It has the makings of one heck of a high-stakes legal donnybrook, featuring a world famous Harvard professor as the plaintiff, the prestigious New Yorker magazine as the defendant, and an esoteric branch of mathematics as the core issue.

Exhibit A is a 10,000-word Aug. 28 New Yorker piece, co-written by Sylvia Nasar and David Gruber, that described the skirmish in math circles over assigning credit for solving the mind-boggling “Poincare Conjecture” problem. On Sept. 18, Boston attorney Howard Cooper wrote to the magazine warning that the article included “false and defamatory content” about his client, renowned Harvard mathematics professor Dr. Shing-Tung Yau.

Cooper has become a much sought-after plaintiffs’ attorney following his long shot $2 million libel victory over the Boston Herald in 2005. His letter to the New Yorker contended that the article improperly portrayed Yau as seeking undeserved credit for the Poincare achievement. In an interview, Cooper described it as “a tabloid-esque story about the mathematics community that does not match with reality.”

For its part, the New Yorker characterized the story as “the product of more than four months of thorough, careful reporting and meticulous fact-checking,” adding that “contrary to Dr. Yau’s assertions, the article is nuanced and fair, and was prepared using ethical standards of journalism.” At this point, Yau is demanding a prominently placed apology and a retraction from the New Yorker. If agreement cannot be reached, Cooper says a libel suit is definitely an option.

If this dispute does result in a libel action against the magazine, it would fit the basic pattern of litigation involving media. A new report issued last month by the Media Law Resource Center found that libel remains the most likely legal challenge to the media defendants.The study, which examined 397 complaints filed against the media in 2005 found that a solid majority (61%) were libel claims. Another roughly one-third involved invasion of privacy charges. About one in five (18.4%) involved contractual claims. (More than a third of the cases included libel and other claims in the same suit.)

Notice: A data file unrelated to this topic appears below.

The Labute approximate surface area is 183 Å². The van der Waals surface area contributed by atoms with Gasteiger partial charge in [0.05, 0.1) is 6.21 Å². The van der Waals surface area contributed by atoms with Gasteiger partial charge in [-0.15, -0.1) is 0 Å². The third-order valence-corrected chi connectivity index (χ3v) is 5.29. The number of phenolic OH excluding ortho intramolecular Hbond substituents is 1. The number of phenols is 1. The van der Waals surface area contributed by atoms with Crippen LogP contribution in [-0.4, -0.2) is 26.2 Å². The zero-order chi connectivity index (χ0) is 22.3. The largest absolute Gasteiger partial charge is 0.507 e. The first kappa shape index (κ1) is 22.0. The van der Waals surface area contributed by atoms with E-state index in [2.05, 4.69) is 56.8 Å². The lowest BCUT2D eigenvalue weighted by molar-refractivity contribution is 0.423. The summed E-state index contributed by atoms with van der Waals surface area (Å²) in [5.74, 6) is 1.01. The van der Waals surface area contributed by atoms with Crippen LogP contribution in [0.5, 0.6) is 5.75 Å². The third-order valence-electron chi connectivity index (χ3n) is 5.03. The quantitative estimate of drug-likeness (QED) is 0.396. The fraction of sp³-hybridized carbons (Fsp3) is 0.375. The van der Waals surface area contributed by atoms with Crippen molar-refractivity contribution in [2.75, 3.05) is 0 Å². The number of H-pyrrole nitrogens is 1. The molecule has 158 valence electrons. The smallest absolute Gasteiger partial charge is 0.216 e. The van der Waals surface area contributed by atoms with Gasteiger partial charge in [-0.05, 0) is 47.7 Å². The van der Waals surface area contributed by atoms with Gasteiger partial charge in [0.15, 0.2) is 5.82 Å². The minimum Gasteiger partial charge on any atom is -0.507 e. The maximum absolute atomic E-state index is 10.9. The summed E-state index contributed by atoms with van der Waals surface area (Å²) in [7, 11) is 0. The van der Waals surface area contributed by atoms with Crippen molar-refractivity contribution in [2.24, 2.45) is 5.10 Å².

Print publishers were the most common defendants, according to the study, cited in 53.7% of the complaints. They were followed by radio and television broadcasters at 43.1%. Internet publishers lagged far behind, named only .8 % of the time.

Most Common Defendents

Source: Media Law Resource Center, released August 2006

Who was bringing all these lawsuits? Corporations were the most likely source, filing as plaintiffs in 19.6 % of the media related litigation, followed closely by government officials at 18.6%. Lawyers and criminal defendants were next, 15.1%

Most Common Plaintiffs

Source: Media Law Resource Center, released August 2006

Sandra Baron, executive director of the Media Law Resource Center, says libel suits have traditionally accounted for more than 60% of all the civil claims filed against the media. But in this era when other legal issues such as reporters’ privilege and copyright infringement have also come to the fore, she is somewhat surprised at libel’s continuing dominance of the litigation landscape.

“The thing that has been the most interesting is the degree to which the complaints allege libel, “she says. Even though lawyers often complain that libel laws favor the media, “Libel is the one that [emerges] time and time again as the winner.” So what do the numbers suggest about whether the Harvard professor might prevail, if he were to file a lawsuit against the New Yorker? The vast majority don’t finish the trial phase. But among those that did, for those keeping score at home, media defendants batted .500 in the courtroom last year. The center reported that they won seven and lost seven civil trials in 2005.